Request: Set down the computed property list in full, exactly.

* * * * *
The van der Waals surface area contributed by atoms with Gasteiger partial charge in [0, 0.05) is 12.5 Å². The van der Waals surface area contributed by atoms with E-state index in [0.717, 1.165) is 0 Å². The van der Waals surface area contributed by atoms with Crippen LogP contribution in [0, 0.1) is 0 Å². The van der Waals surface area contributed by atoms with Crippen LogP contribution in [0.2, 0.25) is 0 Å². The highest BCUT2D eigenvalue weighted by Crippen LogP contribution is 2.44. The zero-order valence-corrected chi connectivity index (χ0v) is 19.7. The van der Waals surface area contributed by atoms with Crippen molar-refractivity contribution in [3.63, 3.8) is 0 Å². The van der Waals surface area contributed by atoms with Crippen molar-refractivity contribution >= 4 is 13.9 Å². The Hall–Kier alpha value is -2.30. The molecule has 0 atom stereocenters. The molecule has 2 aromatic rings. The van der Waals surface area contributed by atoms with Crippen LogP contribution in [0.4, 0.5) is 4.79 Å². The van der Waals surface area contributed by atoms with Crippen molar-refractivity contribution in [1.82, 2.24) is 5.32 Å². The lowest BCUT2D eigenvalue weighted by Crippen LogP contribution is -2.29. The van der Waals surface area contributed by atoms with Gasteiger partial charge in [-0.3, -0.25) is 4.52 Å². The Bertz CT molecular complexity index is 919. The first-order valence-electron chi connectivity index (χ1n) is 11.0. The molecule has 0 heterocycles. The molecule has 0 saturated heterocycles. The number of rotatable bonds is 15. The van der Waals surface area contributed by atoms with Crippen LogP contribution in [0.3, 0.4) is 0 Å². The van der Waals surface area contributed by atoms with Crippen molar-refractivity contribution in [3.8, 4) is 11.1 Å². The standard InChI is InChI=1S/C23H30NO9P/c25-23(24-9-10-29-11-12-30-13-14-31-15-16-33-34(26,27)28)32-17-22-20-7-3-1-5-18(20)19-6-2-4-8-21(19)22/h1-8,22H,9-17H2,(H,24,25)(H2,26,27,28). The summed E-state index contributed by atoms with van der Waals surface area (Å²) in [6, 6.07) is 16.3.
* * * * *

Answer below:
The van der Waals surface area contributed by atoms with Gasteiger partial charge in [0, 0.05) is 12.5 Å². The van der Waals surface area contributed by atoms with E-state index in [0.717, 1.165) is 0 Å². The van der Waals surface area contributed by atoms with Crippen LogP contribution in [0, 0.1) is 0 Å². The van der Waals surface area contributed by atoms with Crippen LogP contribution in [0.2, 0.25) is 0 Å². The highest BCUT2D eigenvalue weighted by Crippen LogP contribution is 2.44. The zero-order valence-corrected chi connectivity index (χ0v) is 19.7. The van der Waals surface area contributed by atoms with Crippen molar-refractivity contribution in [3.63, 3.8) is 0 Å². The van der Waals surface area contributed by atoms with Crippen molar-refractivity contribution >= 4 is 13.9 Å². The Hall–Kier alpha value is -2.30. The molecule has 0 atom stereocenters. The molecule has 2 aromatic rings. The van der Waals surface area contributed by atoms with Crippen LogP contribution in [0.4, 0.5) is 4.79 Å². The van der Waals surface area contributed by atoms with Crippen molar-refractivity contribution in [1.82, 2.24) is 5.32 Å². The lowest BCUT2D eigenvalue weighted by Crippen LogP contribution is -2.29. The van der Waals surface area contributed by atoms with Gasteiger partial charge in [-0.3, -0.25) is 4.52 Å². The Bertz CT molecular complexity index is 919. The first-order valence-electron chi connectivity index (χ1n) is 11.0. The molecule has 0 heterocycles. The molecule has 0 saturated heterocycles. The number of rotatable bonds is 15. The van der Waals surface area contributed by atoms with Crippen LogP contribution in [0.3, 0.4) is 0 Å². The van der Waals surface area contributed by atoms with Crippen molar-refractivity contribution in [3.8, 4) is 11.1 Å². The standard InChI is InChI=1S/C23H30NO9P/c25-23(24-9-10-29-11-12-30-13-14-31-15-16-33-34(26,27)28)32-17-22-20-7-3-1-5-18(20)19-6-2-4-8-21(19)22/h1-8,22H,9-17H2,(H,24,25)(H2,26,27,28). The summed E-state index contributed by atoms with van der Waals surface area (Å²) in [6, 6.07) is 16.3.